Cape Collison Correctional Institution Cape Collison 1958–present Training centre 192 active
Ma Hang Prison Stanley 1974–1/2015 Minimum security institution NA decanted
Pak Sha Wan Correctional Institution Stanley 1999–present Medium security institution 424 active, adult no smoking correctional facility
Tai Tam Gap Correctional Institution Tai Tam Gap 1980–present Minimum security institution 160 active
Tung Tau Correctional Institution Stanley 1982–present Minimum security institution 452 active, adult no smoking correctional facility
Victoria Prison Central 1841-2005 Maximum security institution NA closed; see publication entitled "Victoria Prison Memorial Book" published by the CSD and available from the Correctional Services Museum Gift Shop at the Stanley Prison.
Stanley Prison Stanley 1937–present Maximum security institution 1511 active
Hei Ling Chau
Name of Facility Location Years of Operation Facility Type Capacity Status/Remarks
Lai Sun Correctional Institution Hei Ling Chau 1984–present Minimum security institution 164 active
Hei Ling Chau Correctional Institution Hei Ling Chau 1984–present Medium security institution 532 active
Hei Ling Chau Addiction Treatment Centre Hei Ling Chau 1975–present Drug Addiction Treatment Centre 672 active
Nei Kwu Correctional Institution Hei Ling Chau 2002–present Minimum security institution 236 active

Juvenile prisoners[edit]

As of 1997 there were four juvenile correctional facilities for males. Female juveniles were held at Tai Tam Gap Correctional Institution, which housed females under age 21. At the time Hei Ling Chau Addiction Treatment Centre and Sha Tsui Detention Centre also held male juveniles.[2]

Prisoner demographics[edit]

As of 2017 there were about 8,423 prisoners in the Hong Kong prison system. The numbers of prisoners by territory were 5,663 Hong Kongers; 1,734 not from Hong Kong, Mainland China, Macau, nor the Republic of China area (including Taiwan); and 1,026 from Mainland China, Macau, and the ROC. The respective percentages were 67, 21, and 12.[3]

Reading materials[edit]

As of 2018 there were about 100,000 books in the prison libraries; the percentages by language were 83% Chinese, 10% English, and 7% not in Chinese nor English. Prison authorities stated that they did not wish to buy very many books in neither official language to ensure the security of the prisons; Legco member Shiu Ka-chun criticised this rationale.[3]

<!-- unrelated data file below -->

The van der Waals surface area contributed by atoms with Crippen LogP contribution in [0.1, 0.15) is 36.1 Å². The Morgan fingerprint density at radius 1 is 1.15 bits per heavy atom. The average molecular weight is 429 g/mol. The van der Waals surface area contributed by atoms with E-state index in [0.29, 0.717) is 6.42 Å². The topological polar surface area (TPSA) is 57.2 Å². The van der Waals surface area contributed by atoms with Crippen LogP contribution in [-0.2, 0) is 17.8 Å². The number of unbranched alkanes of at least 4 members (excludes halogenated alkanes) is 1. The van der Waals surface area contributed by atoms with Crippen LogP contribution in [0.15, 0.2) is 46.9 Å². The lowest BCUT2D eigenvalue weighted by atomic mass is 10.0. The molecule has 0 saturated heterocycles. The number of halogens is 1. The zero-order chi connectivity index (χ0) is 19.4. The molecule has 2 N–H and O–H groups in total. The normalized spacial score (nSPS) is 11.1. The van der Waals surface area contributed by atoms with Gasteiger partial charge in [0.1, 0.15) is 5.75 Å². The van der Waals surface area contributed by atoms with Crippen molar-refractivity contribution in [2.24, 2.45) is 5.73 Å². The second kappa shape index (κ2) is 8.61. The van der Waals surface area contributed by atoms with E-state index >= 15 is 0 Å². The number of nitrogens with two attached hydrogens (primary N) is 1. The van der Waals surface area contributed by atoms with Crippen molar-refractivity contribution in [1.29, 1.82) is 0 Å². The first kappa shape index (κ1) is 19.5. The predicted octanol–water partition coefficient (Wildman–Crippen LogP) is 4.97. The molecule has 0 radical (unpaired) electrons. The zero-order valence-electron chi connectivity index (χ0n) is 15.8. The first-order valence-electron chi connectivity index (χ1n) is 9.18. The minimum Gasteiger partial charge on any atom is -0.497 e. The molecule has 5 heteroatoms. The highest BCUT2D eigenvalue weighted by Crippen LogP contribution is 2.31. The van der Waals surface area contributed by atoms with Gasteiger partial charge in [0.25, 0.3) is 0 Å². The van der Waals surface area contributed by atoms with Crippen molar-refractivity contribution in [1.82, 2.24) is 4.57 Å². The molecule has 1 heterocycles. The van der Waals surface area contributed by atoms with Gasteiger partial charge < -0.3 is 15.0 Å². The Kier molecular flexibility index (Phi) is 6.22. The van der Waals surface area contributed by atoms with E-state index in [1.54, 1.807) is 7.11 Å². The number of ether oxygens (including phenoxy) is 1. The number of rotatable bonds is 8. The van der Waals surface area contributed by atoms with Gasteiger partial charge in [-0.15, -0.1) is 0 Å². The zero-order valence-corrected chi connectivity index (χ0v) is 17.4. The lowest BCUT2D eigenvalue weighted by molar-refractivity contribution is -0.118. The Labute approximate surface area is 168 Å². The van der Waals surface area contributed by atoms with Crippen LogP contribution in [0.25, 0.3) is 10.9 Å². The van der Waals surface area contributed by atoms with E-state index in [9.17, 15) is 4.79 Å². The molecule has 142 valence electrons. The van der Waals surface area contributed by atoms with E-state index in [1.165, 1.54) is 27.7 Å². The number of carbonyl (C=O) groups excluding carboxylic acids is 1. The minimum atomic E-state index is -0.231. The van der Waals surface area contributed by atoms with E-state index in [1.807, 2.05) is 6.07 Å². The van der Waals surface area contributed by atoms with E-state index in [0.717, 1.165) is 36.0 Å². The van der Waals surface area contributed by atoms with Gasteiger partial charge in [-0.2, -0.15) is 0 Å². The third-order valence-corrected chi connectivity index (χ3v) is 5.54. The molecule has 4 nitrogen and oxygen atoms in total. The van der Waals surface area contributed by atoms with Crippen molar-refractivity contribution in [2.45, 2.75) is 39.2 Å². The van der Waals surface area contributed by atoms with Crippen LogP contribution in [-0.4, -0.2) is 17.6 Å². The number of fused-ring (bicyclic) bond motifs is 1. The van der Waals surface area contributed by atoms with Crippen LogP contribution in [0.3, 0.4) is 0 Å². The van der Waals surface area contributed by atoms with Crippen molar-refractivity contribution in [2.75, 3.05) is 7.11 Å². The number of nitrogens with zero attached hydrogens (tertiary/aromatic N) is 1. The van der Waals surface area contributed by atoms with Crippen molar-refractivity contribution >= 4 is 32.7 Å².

Badge of the Correctional Service Department before 1 July 1997.

The current crest of the force was adopted in 1997 to replace most of the colonial symbols:[4]

  • St Edward's Crown replaced by the stylised Bauhinia flower crest
  • Replacement of the Royal cypher by a Compass rose, with the words "Correctional Services 懲教署" circling it
  • Addition of a laurel wreath bearing the words "Correctional Services Hong Kong"


CSD officers are trained in the use of, and can be issued, revolvers as lethal sidearms, the ASP expendable baton and the Sabre Red pepper spray are the standard less-than-lethal options; additionally a type of pepper gun and the rubber bullet rifle form the standard-issue equipment of the elite anti-riot team officers, known as the Correctional Emergency Response Team (CERT). Aside from handguns officers are also trained in the use of shoulder arms such as shotguns and rifles, however the long arms are rarely issued.

Revolvers are issued to staff escorting prisoners outside the prison, to those stationed in the watchtowers of the maximum security prisons. Other firearms are authorized for use under the observation of senior officers such as when prisoners escape from the prison, riot or when causing damage to the prison.

CSD in popular media[edit]

  • TVB drama series Tomorrow Is Another Day was filmed with the full co-operation of the CSD who allowed the film crew to film and access to Stanley and other prisons.
  • 2017 Independent Movie With Prisoners (zh) (同囚) was filmed as a story about prisoners being tortured inhumanly in Sha Tsui Correctional Institution. A claim that the film was based on real events was later retracted.


Flag of the Correctional Service Department before 1 July 1997.

External links[edit]

Media related to Hong Kong Correctional Services at Wikimedia Commons